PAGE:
Currently, students at the elementary schools and Watertown Middle School go home before lunch, and students at the high school are able to spread out around campus when they eat. Two of the Town’s elementary schools — Hosmer and Cunniff — are under construction, which could play a role.

“Lunch are one of the true barriers, especially at the elementary level given that the two swing spaces are not hospitable for cafeterias,” Galdston said. “We don’t have them. That is a constraint that other districts are not facing.”

Galdston said she is concerned about students eating in an enclosed area without masks, even if they are six feet apart. When the good weather comes in the spring, she said, it may open up more possibilities.

The first time a shift could take place is Feb. 8, Galdston said, which is the beginning of the second half of the school year.

The state of the virus in the Watertown Schools will be a major part of the decision on whether to make changes, Galdston said.

“If we find there is a storm out there with COVID, but the seas are a little calmer within our schools, then that helps us make different decisions or at least stay the course,” Galdston said. “With numbers going up (in the state), how do we maximize the amount of time in the buildings? We can only do that if we know we are safe.” 

Galdston said the key to knowing how safe students and staff from is testing. The program has had high rate of participation, and has grown, she said.

The participation rates for staff and students who are attending in-person are:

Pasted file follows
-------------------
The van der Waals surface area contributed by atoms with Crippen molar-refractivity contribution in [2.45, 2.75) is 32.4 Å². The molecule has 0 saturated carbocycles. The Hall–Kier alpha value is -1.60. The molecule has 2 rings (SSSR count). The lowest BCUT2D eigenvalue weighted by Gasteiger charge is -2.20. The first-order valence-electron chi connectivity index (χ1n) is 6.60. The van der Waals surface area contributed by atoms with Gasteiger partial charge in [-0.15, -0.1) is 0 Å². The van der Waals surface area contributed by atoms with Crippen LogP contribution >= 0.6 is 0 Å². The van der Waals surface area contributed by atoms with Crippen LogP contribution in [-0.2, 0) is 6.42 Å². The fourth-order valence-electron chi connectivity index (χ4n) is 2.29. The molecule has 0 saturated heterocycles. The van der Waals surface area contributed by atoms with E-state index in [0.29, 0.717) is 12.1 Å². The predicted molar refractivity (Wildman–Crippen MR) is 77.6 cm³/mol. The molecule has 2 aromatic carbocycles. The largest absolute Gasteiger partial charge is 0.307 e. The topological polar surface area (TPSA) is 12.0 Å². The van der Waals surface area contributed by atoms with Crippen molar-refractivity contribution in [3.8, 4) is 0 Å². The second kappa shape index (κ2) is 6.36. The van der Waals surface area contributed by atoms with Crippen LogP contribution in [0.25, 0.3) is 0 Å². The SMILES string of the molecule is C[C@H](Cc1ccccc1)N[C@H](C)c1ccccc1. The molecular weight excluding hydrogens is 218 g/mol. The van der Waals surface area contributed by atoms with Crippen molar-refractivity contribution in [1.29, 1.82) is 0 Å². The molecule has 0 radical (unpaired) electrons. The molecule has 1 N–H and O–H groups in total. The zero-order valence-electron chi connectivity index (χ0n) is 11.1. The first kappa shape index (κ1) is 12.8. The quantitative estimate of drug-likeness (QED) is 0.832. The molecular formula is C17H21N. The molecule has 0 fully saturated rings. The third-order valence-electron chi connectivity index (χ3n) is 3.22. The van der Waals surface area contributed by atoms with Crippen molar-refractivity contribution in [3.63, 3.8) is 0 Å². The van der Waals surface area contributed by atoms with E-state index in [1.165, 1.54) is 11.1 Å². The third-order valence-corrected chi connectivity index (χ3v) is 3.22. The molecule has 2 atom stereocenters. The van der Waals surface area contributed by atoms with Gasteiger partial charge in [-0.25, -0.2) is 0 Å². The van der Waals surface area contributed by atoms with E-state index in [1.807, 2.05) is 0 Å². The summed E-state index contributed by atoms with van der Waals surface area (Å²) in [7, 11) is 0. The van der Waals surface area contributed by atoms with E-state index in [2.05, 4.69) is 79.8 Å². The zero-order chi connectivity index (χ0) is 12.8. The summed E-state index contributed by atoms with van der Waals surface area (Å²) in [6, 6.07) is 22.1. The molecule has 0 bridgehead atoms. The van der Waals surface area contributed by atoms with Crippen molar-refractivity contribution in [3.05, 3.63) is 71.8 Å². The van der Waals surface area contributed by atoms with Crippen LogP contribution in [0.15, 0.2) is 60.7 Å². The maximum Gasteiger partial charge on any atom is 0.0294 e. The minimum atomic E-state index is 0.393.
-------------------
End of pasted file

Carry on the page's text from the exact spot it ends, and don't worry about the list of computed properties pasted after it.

• 352 staff members,  ~90 percent
  • 317 Watertown High School students, 74 percent
  • 573 elementary school students, 66 percent 
  • 322 Watertown Middle School students, 72 percent

Currently testing is voluntary for students and staff, but Galdston said the district may change that.

“There is a question whether this is something we should make mandatory for our students, and I think we can consider it if the numbers spike,” Galdston said. “I am really pleased with the numbers. Students see each other, they know it’s not the long swab, it’s the short one. It is easy enough to do, why not do it?”

School Committee Vice Chair Kendra Foley said right now the program requires parents to opt their children into testing, and suggested looking at having an opt-out program. Galdston said that could be explored, but added that students cannot be tested unless parents sign a consent.


The opinions of parents, students and staff will also be taken into account when School officials make their decisions about which direction the schools should go, Galdston said.

Parents will receive a survey on Wednesday, Jan. 6 asking them about various aspects of how education is going during the pandemic, Galdston said. Responses will be taken until Jan. 15.

“It is not a lengthy survey. It asks, whether you are in remote or hybrid, what they think of the learning model, student learning time, synchronous vs. asynchronous,” Galdston said. “Academic work load: are we finding it challenging, too challenging, too easy?”

Staff and students in grades 3-12 will also be surveyed. Along with the academic questions they will be asked about how things are going socially and emotionally, Galdston said.